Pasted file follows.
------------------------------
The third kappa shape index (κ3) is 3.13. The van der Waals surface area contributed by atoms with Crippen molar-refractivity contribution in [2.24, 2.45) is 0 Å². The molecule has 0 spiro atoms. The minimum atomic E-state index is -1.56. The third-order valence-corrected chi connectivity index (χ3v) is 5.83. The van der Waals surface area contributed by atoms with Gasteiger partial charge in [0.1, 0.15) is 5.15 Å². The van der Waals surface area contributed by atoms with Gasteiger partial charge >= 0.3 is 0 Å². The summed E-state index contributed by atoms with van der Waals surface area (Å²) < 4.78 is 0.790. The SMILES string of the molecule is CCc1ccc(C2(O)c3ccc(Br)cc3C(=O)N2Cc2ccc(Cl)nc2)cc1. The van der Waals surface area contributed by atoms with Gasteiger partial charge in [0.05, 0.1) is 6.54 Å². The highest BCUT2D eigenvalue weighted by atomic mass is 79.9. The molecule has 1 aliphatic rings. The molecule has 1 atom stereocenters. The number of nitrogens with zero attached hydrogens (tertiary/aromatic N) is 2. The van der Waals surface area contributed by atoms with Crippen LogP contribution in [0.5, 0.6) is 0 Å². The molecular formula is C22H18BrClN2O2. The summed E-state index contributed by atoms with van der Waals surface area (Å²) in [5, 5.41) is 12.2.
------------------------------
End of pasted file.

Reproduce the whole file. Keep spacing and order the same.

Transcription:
The third kappa shape index (κ3) is 3.13. The van der Waals surface area contributed by atoms with Crippen molar-refractivity contribution in [2.24, 2.45) is 0 Å². The molecule has 0 spiro atoms. The minimum atomic E-state index is -1.56. The third-order valence-corrected chi connectivity index (χ3v) is 5.83. The van der Waals surface area contributed by atoms with Gasteiger partial charge in [0.1, 0.15) is 5.15 Å². The van der Waals surface area contributed by atoms with Gasteiger partial charge >= 0.3 is 0 Å². The summed E-state index contributed by atoms with van der Waals surface area (Å²) < 4.78 is 0.790. The SMILES string of the molecule is CCc1ccc(C2(O)c3ccc(Br)cc3C(=O)N2Cc2ccc(Cl)nc2)cc1. The van der Waals surface area contributed by atoms with Gasteiger partial charge in [0.05, 0.1) is 6.54 Å². The highest BCUT2D eigenvalue weighted by atomic mass is 79.9. The molecule has 1 aliphatic rings. The molecule has 1 atom stereocenters. The number of nitrogens with zero attached hydrogens (tertiary/aromatic N) is 2. The van der Waals surface area contributed by atoms with Crippen LogP contribution in [0.5, 0.6) is 0 Å². The molecular formula is C22H18BrClN2O2. The summed E-state index contributed by atoms with van der Waals surface area (Å²) in [5, 5.41) is 12.2.